Although there is no universal standard for accuracy of glucose meters, several groups have defined acceptable ranges.14 The U.S. Food and Drug Administration (FDA) requires glucose meters to produce self-monitoring results within 20 percent of a reference measurement but recommends results within 15 percent4; the FDA has stated that future meters should achieve results within 10 percent of reference at serum glucose concentrations of 30 to 400 mg per dL (1.7 to 22.2 mmol per L). The American Diabetes Association (ADA) recommends that meters produce readings within 5 percent of laboratory values.1 All meters currently on the market are considered to be clinically accurate in that they at least meet the FDA standard, although it is important to remember that they are not as accurate as a standard laboratory test.5,6 Given this broad range of possible error, making treatment decisions based solely on self-monitoring of blood glucose (SMBG) is not advised.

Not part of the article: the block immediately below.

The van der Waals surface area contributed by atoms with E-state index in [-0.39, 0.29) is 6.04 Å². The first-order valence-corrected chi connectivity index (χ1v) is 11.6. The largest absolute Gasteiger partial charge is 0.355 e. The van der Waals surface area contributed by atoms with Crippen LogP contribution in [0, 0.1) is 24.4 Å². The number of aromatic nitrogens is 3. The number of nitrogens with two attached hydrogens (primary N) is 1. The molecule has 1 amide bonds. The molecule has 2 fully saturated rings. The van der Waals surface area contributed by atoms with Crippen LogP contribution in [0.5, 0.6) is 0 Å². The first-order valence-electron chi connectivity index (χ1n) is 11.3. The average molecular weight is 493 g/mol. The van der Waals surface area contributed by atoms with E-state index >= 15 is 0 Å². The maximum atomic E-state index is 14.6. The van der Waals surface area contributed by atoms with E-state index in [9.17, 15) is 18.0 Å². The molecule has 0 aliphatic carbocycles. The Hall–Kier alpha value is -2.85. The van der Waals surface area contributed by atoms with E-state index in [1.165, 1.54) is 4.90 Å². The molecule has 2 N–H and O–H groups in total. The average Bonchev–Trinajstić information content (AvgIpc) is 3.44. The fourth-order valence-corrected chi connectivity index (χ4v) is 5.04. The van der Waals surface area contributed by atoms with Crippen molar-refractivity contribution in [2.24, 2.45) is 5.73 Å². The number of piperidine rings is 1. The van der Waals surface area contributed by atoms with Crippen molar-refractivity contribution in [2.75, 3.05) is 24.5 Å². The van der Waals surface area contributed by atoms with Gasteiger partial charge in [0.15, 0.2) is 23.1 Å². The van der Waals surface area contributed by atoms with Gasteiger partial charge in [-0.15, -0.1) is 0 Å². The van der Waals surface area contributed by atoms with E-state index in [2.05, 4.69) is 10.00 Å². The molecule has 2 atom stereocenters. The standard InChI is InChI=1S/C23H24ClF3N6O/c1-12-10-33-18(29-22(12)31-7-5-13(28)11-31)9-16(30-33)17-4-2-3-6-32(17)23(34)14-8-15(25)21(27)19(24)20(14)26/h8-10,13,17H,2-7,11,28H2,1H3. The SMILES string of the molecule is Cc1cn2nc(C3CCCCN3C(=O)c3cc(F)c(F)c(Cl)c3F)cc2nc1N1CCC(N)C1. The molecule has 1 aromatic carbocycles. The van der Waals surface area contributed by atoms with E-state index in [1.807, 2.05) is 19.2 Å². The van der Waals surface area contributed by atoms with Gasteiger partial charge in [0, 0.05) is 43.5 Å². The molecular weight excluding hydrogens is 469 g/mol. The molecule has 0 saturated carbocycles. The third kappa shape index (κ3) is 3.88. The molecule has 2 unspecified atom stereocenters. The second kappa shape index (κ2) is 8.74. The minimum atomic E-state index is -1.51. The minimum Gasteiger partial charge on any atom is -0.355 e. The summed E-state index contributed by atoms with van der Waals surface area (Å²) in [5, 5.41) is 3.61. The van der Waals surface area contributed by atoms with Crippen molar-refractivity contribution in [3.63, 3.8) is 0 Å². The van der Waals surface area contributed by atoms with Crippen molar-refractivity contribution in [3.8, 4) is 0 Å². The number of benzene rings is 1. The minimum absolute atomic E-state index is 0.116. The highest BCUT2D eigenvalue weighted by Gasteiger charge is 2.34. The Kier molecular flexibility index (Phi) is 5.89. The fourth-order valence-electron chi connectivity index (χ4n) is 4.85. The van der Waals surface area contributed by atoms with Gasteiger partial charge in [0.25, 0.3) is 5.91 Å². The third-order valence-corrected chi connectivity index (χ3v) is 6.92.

Glucose meters are most accurate when used properly.7 Thus, educating patients on proper use and what to do with the results is vital. Although the exact procedure for using a meter varies by product, potential pitfalls are similar. Common errors include poor maintenance (e.g., soiled meter), using expired test strips, obtaining an inadequate sample size, and failing to calibrate the meter.

CLINICAL UTILITY

Uses of SMBG data include identifying and treating hyper- and hypoglycemia; making decisions about food intake or medication adjustment when exercising; determining the effect of ingested food on blood glucose; and managing glucose fluctuations resulting from illness.8 Although the data are somewhat conflicting, larger, better-designed trials have shown that SMBG improves glycemic control when the results are used to adjust therapy.6 However, the data for reducing long-term complications are more conclusive for patients on insulin therapy.